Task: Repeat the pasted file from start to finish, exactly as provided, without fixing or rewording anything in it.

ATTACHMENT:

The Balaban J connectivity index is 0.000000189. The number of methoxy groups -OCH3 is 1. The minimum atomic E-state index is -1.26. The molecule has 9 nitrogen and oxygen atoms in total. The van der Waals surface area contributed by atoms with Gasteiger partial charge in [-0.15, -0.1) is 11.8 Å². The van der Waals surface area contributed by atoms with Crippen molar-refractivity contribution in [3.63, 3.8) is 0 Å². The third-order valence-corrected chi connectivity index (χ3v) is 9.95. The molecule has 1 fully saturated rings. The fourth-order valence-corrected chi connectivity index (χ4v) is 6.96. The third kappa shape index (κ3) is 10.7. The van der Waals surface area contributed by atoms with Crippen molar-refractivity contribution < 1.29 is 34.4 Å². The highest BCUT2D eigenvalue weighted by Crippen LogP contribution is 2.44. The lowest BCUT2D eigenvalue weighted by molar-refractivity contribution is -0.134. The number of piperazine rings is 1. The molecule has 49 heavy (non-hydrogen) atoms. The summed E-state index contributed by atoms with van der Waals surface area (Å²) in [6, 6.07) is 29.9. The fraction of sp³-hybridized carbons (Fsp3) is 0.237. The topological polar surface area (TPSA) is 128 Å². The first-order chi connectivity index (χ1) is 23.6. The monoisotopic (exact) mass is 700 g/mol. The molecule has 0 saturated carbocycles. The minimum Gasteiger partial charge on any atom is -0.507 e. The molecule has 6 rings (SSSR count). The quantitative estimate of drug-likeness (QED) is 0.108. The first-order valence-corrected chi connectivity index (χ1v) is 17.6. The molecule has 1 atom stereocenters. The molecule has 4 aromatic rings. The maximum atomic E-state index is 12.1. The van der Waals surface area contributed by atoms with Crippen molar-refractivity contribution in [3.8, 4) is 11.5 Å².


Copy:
The Balaban J connectivity index is 0.000000189. The number of methoxy groups -OCH3 is 1. The minimum atomic E-state index is -1.26. The molecule has 9 nitrogen and oxygen atoms in total. The van der Waals surface area contributed by atoms with Gasteiger partial charge in [-0.15, -0.1) is 11.8 Å². The van der Waals surface area contributed by atoms with Crippen molar-refractivity contribution in [3.63, 3.8) is 0 Å². The third-order valence-corrected chi connectivity index (χ3v) is 9.95. The molecule has 1 fully saturated rings. The fourth-order valence-corrected chi connectivity index (χ4v) is 6.96. The third kappa shape index (κ3) is 10.7. The van der Waals surface area contributed by atoms with Crippen molar-refractivity contribution < 1.29 is 34.4 Å². The highest BCUT2D eigenvalue weighted by Crippen LogP contribution is 2.44. The lowest BCUT2D eigenvalue weighted by molar-refractivity contribution is -0.134. The number of piperazine rings is 1. The molecule has 49 heavy (non-hydrogen) atoms. The summed E-state index contributed by atoms with van der Waals surface area (Å²) in [6, 6.07) is 29.9. The fraction of sp³-hybridized carbons (Fsp3) is 0.237. The topological polar surface area (TPSA) is 128 Å². The first-order chi connectivity index (χ1) is 23.6. The monoisotopic (exact) mass is 700 g/mol. The molecule has 0 saturated carbocycles. The minimum Gasteiger partial charge on any atom is -0.507 e. The molecule has 6 rings (SSSR count). The quantitative estimate of drug-likeness (QED) is 0.108. The first-order valence-corrected chi connectivity index (χ1v) is 17.6. The molecule has 1 atom stereocenters. The molecule has 4 aromatic rings. The maximum atomic E-state index is 12.1. The van der Waals surface area contributed by atoms with Crippen molar-refractivity contribution in [3.8, 4) is 11.5 Å².